Rosemary Kennedy, JFK’s sister, was tragically lobotomized at the age of 23 for having an undiagnosed mental disability. The lobotomy, performed in November 1941, left her with the mental capacities of a toddler requiring 24-hour care.
After the procedure, which was ordered by her father, Joe Kennedy, she lived in an institution for the intellectually disabled. She died in January 2005 at the age of 86.
But in 1938, before the lobotomy, when her father was Ambassador to Great Britain, Rosemary traveled to Ireland and England for three weeks in the care of Dorothy Smyth, a young Irish woman hired to act as her chaperone.
After leaving Ireland, Rosemary would occasionally write to Smyth, whom she viewed as a friend.
After Smyth died in the mid-1960s, her family kept the letters.
“The letters were part of our family history,” says Smyth’s nephew, Michael Fisher, 66, told People.
Kate Larson, the author of Rosemary, The Hidden Kennedy, says, “The letters are important because they reflect Rosemary as much younger, intellectually, than her 20 years and that she had a full life and her family included her. They were written before Rosemary’s lobotomy and they reveal the loss more acutely. To see the childish scrawl and her gratitude [to Dorothy] just makes the loss all the more real.”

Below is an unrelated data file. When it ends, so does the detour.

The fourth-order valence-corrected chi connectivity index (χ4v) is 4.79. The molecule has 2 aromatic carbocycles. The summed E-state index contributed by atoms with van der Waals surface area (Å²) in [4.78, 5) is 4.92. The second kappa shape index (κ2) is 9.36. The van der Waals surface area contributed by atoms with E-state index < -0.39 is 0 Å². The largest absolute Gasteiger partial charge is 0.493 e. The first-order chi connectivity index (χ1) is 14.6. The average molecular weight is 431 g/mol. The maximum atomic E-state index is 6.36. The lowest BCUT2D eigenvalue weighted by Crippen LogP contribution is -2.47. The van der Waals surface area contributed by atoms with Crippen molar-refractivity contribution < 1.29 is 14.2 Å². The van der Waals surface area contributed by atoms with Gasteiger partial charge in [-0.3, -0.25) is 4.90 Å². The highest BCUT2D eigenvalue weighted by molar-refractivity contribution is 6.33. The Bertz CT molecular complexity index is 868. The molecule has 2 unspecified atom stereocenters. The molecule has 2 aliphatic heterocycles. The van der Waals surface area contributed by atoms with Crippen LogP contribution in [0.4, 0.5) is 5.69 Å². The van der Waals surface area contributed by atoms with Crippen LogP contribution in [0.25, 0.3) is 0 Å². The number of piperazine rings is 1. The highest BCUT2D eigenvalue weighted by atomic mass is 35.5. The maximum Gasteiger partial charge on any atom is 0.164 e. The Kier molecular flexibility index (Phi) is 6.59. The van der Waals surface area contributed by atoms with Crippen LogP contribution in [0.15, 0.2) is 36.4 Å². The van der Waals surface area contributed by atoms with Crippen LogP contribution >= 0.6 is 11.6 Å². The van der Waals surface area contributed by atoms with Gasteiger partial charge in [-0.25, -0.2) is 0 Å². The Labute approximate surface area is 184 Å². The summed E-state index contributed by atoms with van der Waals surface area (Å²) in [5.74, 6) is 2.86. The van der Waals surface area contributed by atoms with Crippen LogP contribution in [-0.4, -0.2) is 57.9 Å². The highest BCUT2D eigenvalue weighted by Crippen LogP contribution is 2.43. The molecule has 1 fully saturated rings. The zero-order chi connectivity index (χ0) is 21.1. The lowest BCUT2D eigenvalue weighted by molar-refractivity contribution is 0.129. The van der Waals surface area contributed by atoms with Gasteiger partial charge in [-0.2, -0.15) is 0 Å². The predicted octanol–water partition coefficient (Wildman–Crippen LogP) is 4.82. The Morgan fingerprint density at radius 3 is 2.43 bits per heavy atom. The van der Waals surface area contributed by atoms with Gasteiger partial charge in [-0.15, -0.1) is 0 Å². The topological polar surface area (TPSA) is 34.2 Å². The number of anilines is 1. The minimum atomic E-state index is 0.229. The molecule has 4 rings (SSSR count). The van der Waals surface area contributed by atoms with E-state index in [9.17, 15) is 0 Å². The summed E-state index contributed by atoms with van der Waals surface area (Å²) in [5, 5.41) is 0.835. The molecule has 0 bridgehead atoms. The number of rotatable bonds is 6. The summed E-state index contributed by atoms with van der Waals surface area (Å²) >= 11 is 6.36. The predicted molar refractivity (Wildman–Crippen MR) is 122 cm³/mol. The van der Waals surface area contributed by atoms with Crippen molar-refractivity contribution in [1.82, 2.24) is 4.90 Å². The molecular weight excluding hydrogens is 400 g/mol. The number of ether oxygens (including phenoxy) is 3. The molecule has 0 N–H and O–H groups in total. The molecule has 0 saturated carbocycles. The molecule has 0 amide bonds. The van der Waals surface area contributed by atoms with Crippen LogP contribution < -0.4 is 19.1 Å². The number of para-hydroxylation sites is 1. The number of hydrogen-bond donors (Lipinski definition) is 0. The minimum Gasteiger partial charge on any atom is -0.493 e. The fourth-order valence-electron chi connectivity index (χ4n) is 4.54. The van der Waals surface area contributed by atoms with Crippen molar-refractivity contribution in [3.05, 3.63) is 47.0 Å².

“For Rosemary, many of these hired companions were substitute girlfriends,” says Larson. “She often became emotionally attached to them, signing her letters ‘Best Love from your darling Sweetheart,’ and ‘Lots of Love and Kisses.’ ”
Michael Fisher says: “There is a childhood innocence about the letters.”
“When you read the letters or look at the pictures of her going to a ball in London in a formal dress when she was introduced to society and then you reflect on her lobotomy, that is the story of Rosemary,” he notes. “Everything faded after the lobotomy and she wound up in a home for all those years, away from the public.”
In one missive, Rosemary describes a trip to Cannes, France and “changing into three planes, all by myself.”
She wrote that when she landed: “As I was going off the plane they wanted to take my picture. ‘Miss Kennedy, please[!]’ ”
During the mid-1990s, the family handed the letters over to Rosemary’s surviving sister, Jean Kennedy Smith, when she was ambassador of Ireland.
“My mother decided they should be returned to the Kennedy family,” says Fisher. “We got a formal and brief acknowledgement that the family had received them.”
September 13th marked what would have been Rosemary’s 100th birthday.
Says Larson: “Rosemary’s voice had been silenced for so long and she would want her voice to be heard.”
“People with disabilities have voices too and they deserve to be heard. And Rosemary needs to be heard and to remind the public about what happened to her, and the way the world was, not so long ago.
“Her birthday is a great opportunity to share her story because the Special Olympics (founded by Rosemary’s sister, Eunice Shiver) is also celebrating their 50th anniversary this year and Rosemary’s legacy is the Special Olympics. And even after the Americans with Disabilities Act, which the Kennedy family was involved with pushing forward, there’s still a need for legislation, resources and health care for people with disabilities.”